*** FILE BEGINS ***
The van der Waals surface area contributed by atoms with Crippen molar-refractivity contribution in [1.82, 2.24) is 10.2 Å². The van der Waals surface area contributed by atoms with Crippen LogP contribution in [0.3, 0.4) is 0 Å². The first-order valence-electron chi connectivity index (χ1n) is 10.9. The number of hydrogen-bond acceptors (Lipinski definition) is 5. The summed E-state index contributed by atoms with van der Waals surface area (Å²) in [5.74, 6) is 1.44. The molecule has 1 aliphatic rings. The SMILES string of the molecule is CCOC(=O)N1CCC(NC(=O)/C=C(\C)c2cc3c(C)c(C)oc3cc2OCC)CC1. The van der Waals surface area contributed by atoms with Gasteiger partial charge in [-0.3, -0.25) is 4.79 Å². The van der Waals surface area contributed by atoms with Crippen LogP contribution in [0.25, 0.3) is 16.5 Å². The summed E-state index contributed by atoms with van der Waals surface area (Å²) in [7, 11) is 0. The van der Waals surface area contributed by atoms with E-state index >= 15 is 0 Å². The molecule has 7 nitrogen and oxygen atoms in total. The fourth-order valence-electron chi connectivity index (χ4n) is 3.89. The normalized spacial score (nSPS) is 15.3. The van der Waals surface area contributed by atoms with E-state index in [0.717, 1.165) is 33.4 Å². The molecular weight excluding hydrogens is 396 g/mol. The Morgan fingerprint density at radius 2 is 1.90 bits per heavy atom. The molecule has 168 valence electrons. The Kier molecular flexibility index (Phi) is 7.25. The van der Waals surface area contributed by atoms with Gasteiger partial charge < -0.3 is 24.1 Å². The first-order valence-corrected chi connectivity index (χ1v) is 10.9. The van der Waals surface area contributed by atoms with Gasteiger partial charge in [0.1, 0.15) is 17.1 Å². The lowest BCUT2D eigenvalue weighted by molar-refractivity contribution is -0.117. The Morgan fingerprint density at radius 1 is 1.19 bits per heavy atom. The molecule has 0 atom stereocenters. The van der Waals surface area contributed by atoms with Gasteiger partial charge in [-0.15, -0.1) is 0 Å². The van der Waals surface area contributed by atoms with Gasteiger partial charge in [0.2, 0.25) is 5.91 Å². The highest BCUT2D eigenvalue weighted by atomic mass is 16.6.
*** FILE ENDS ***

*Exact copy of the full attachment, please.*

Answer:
The van der Waals surface area contributed by atoms with Crippen molar-refractivity contribution in [1.82, 2.24) is 10.2 Å². The van der Waals surface area contributed by atoms with Crippen LogP contribution in [0.3, 0.4) is 0 Å². The first-order valence-electron chi connectivity index (χ1n) is 10.9. The number of hydrogen-bond acceptors (Lipinski definition) is 5. The summed E-state index contributed by atoms with van der Waals surface area (Å²) in [5.74, 6) is 1.44. The molecule has 1 aliphatic rings. The SMILES string of the molecule is CCOC(=O)N1CCC(NC(=O)/C=C(\C)c2cc3c(C)c(C)oc3cc2OCC)CC1. The van der Waals surface area contributed by atoms with Gasteiger partial charge in [-0.3, -0.25) is 4.79 Å². The van der Waals surface area contributed by atoms with Crippen LogP contribution in [0.25, 0.3) is 16.5 Å². The summed E-state index contributed by atoms with van der Waals surface area (Å²) in [7, 11) is 0. The van der Waals surface area contributed by atoms with E-state index >= 15 is 0 Å². The molecule has 7 nitrogen and oxygen atoms in total. The fourth-order valence-electron chi connectivity index (χ4n) is 3.89. The normalized spacial score (nSPS) is 15.3. The van der Waals surface area contributed by atoms with E-state index in [0.717, 1.165) is 33.4 Å². The molecular weight excluding hydrogens is 396 g/mol. The Morgan fingerprint density at radius 2 is 1.90 bits per heavy atom. The molecule has 168 valence electrons. The Kier molecular flexibility index (Phi) is 7.25. The van der Waals surface area contributed by atoms with Gasteiger partial charge < -0.3 is 24.1 Å². The first-order valence-corrected chi connectivity index (χ1v) is 10.9. The van der Waals surface area contributed by atoms with Gasteiger partial charge in [0.1, 0.15) is 17.1 Å². The lowest BCUT2D eigenvalue weighted by molar-refractivity contribution is -0.117. The Morgan fingerprint density at radius 1 is 1.19 bits per heavy atom. The molecule has 0 atom stereocenters. The van der Waals surface area contributed by atoms with Gasteiger partial charge in [-0.15, -0.1) is 0 Å². The van der Waals surface area contributed by atoms with Gasteiger partial charge in [0.2, 0.25) is 5.91 Å². The highest BCUT2D eigenvalue weighted by atomic mass is 16.6.